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Diesel vs Electric Vans – Which is better for my business?

The advantages and disadvantages of both diesel and electric vans.

Electric vans

More new electric vans are joining the UK market on an almost daily basis, and with the recent introductions of landmark vehicles like the Mercedes e-Vito and Volkswagen eTransporter you can expect more battery-powered releases from all the major manufacturers in 2021.


However, the UK’s roads host more than four million vans, with only a small percentage of those currently powered by electricity - for the time being, at least.

Traditionally, diesel vans are equipped with powerful and efficient engines capable of shifting heavy payloads. Add to this the familiarity factor and the ability to refuel them in just minutes, rather than having to be plugged in, and it’s not difficult to see why they make up the main share of the market.

But are electric vans catching up?

As battery technology continues to improve, electrified light commercial vehicles offer numerous benefits over internal combustion engine (ICE) vans, particularly when it comes to tax implications.

And if you are in the market for a new load lugger and want to keep emissions, running costs, or perhaps congestion charge bills down, then an electric van should be a must-consider.


Electric van benefits

The most obvious benefit of breaking from tradition and opting for an electric van is the cost savings when it comes to running them, being significantly cheaper to run than their diesel counterparts. You also get the satisfaction of knowing you’re doing something to benefit the environment, too, thanks to zero emissions driving.

While the range between charges is increasing over time, an electric van might be particularly suited to your business needs if you mainly traverse cities, covering shorter distances, and they’re also a great way to avoid the London Congestion Charge and ULEZ zone charge - which can be a major drain on finances over the course of a year.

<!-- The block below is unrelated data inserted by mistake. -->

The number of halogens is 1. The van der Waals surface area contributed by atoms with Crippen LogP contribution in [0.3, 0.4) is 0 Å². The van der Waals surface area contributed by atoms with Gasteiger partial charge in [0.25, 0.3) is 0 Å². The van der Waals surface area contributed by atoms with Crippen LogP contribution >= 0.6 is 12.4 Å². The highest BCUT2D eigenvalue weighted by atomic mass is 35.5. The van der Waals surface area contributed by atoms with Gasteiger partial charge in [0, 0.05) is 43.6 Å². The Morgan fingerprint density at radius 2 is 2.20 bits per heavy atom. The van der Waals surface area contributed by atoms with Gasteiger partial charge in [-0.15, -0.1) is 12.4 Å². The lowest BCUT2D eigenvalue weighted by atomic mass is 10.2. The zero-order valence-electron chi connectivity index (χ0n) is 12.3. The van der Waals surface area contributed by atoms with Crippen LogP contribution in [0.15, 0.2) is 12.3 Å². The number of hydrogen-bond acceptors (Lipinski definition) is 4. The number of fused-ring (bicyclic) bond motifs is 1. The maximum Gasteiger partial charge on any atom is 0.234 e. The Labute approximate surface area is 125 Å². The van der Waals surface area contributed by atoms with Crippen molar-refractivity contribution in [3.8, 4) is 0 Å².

Another benefit of choosing an electric van is that you are not required to pay vehicle excise duty (VED). This will save you a good chunk of money in the long run, with all new non-electric vans subject to a bill of £140-a-year after first year rates.

With electric van ownership comes crucial charging considerations, and it will be important to replenish the battery overnight either at home or at a depot, while installing a dedicated charging point will ensure your van is primed and ready for a day’s graft.

When would I be better off choosing diesel?

While electric vans will offer cheaper running costs, diesel vans tend to be more affordable to either purchase or attract slightly lower monthly payments when leased.

However the big factor in your ultimate decision is likely to lie in how many miles you cover on a daily or weekly basis.


If you need to cover hundreds of miles each day, criss-crossing the UK’s motorway network, even with rapid DC charging you would need to stop for half an hour or more to recharge your van during your journeys. The popular Vauxhall Vivaro-e, for example, has a claimed driving range of over 200 miles per charge, which is right up there with the best for a medium sized van.

Diesel vans also tend to offer higher payloads than their electric alternatives, as the lithium-ion batteries increase the weight of electric vans and reduce how much they can carry.

Taking the Renault Master as an example, the Master ZE electric van has a payload of 1,100kg, but diesel models can carry more than 1,500kg.

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Saturday, 04/09/2021